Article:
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Branching out

Yahoo Sports

ST. LOUIS – Lost amid the wild finish that included a game-ending 54-yard field goal and a debate over how certain rules are interpreted was an important development for the Seattle Seahawks in their dramatic 30-28 victory over the St. Louis Rams on Sunday.

The Seahawks, who still are missing franchise running back Shaun Alexander and top tight end Jerramy Stevens, may have found the go-to receiver they so badly sought in the offseason. Deion Branch, whom the Seahawks acquired two months ago, got his first start for his new team and contributed significantly with a team-high six catches for 76 yards and two touchdowns.

What Branch has provided is proof that subtle things can make all the difference – be it the way you use your hands to get open, how you run routes or how you react under pressure.

Or particularly, a nasty holdout.

Branch landed in Seattle after missing all of training camp with New England because of a contract dispute. Many people thought Branch would cave at some point and return to the Patriots. Instead, he held his position, believing he was worth the six-year, $39 million contract he ultimately got from Seattle.

"The thing is to be calm," Branch said, referring to how he and his new teammates reacted after St. Louis took a 28-27 lead with 1:44 remaining. Branch could just as easily have been referring to his holdout. "You can't panic. If you panic, you'll never win."

Branch, whose second touchdown gave the Seahawks the lead early in the fourth quarter after the Rams had dominated for much of the game, helped the Seahawks avoid that panic with constant preparation.

After being traded to Seattle on Sept. 14, Branch has spent extra time catching up with his new quarterback. On Tuesdays, Hasselbeck regularly has seen Branch catching passes from the equipment manager or working on his release by pushing a blocking sled.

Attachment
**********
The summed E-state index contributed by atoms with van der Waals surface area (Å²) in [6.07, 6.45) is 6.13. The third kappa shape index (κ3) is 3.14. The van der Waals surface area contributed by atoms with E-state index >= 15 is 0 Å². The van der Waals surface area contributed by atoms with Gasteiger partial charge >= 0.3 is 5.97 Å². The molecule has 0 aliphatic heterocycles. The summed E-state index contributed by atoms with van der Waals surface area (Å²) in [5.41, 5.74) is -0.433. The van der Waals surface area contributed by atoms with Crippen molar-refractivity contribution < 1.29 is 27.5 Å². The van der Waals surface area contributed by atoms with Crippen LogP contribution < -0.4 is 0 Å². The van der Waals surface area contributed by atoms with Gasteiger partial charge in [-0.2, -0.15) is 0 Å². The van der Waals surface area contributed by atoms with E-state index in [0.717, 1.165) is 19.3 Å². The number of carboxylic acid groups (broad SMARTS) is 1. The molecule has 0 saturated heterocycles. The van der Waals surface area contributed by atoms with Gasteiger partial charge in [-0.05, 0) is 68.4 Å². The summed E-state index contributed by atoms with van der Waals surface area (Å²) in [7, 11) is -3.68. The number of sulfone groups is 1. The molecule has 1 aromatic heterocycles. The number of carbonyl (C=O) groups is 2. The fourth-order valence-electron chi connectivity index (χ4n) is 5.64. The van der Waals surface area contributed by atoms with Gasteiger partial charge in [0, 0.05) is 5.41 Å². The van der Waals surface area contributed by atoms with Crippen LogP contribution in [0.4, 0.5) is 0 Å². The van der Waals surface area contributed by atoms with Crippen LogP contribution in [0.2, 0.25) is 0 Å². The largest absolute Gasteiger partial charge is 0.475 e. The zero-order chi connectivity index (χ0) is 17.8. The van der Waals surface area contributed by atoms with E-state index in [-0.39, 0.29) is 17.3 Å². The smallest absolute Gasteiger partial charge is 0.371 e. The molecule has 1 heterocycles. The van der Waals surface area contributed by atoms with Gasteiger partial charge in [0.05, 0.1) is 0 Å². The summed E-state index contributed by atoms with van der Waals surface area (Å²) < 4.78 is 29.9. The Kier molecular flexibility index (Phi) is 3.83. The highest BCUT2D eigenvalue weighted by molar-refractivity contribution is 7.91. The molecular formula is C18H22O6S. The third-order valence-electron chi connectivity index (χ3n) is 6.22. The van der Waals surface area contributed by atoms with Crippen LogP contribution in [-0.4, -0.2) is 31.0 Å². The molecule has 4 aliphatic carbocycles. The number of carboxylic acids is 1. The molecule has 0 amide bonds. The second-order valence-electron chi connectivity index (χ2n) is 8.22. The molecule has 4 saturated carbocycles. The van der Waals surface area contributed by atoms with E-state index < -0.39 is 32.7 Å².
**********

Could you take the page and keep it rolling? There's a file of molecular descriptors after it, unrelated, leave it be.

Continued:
In the process, Branch has backed up the high praise New England quarterback Tom Brady gave him when Brady called Hasselbeck.

"It helped me get to know [Branch] better," Hasselbeck said, referring to Brady's evaluation. "Deion is everything that Tom said he would be. It was all good stuff. It was about his explosiveness, how he thinks like a quarterback out there and understands how to get open in space."

Branch also showed that he understands leverage, and not just the contract variety.

As St. Louis got off to a torrid start on offense, scoring on three of its first four possessions, Branch accounted for Seattle's lone score on a 15-yard pass from Hasselbeck.

On the pattern, Branch got open at the last second by pushing rookie cornerback Tye Hill ever so subtly at the end of the pattern. Hill, a first-round pick who got torched for two scores in his first start, complained in vain.

Then again, the Rams were complaining loudly after the game, one which changed faster than a Miami sky in the summer.

After St. Louis took a one-point lead on a 67-yard touchdown pass from Marc Bulger to Torry Holt (the last of three scores for Holt), Seattle drove to the St. Louis 31-yard line. Hasselbeck spiked the ball to stop the clock with four seconds remaining.

However, Seattle was penalized for an illegal formation on the play and the Rams thought that meant that the game was over. Normally, penalties against the offense in the final minute require a 10-second runoff of the clock, meaning that the game could have been over.

Not so, veteran referee Ed Hochuli explained.

"It was an illegal formation," Hochuli said. "The players were all set, but the widest receiver, instead of being up on the line of scrimmage, he was in the backfield, putting only six men on the line of scrimmage. So, it's an illegal formation foul … and that's a situation where there is no 10-second runoff."

Calls to three different people in the NFL office to check on the rule were not returned as of Sunday night.

At the time, numerous Rams players and coaches, including first-year head coach Scott Linehan, were saying that the game was over. Several Rams players even started running toward the locker room, looking like edgy eighth graders on the final day of school.

Regardless, after the 5-yard penalty was marched off, Brown calmly nailed the last of his three field goals, all coming from 49 yards or longer.

"We made the game more interesting than it had to be," Holmgren said. "It was a great game to watch, I'm sure. A tough game to coach."

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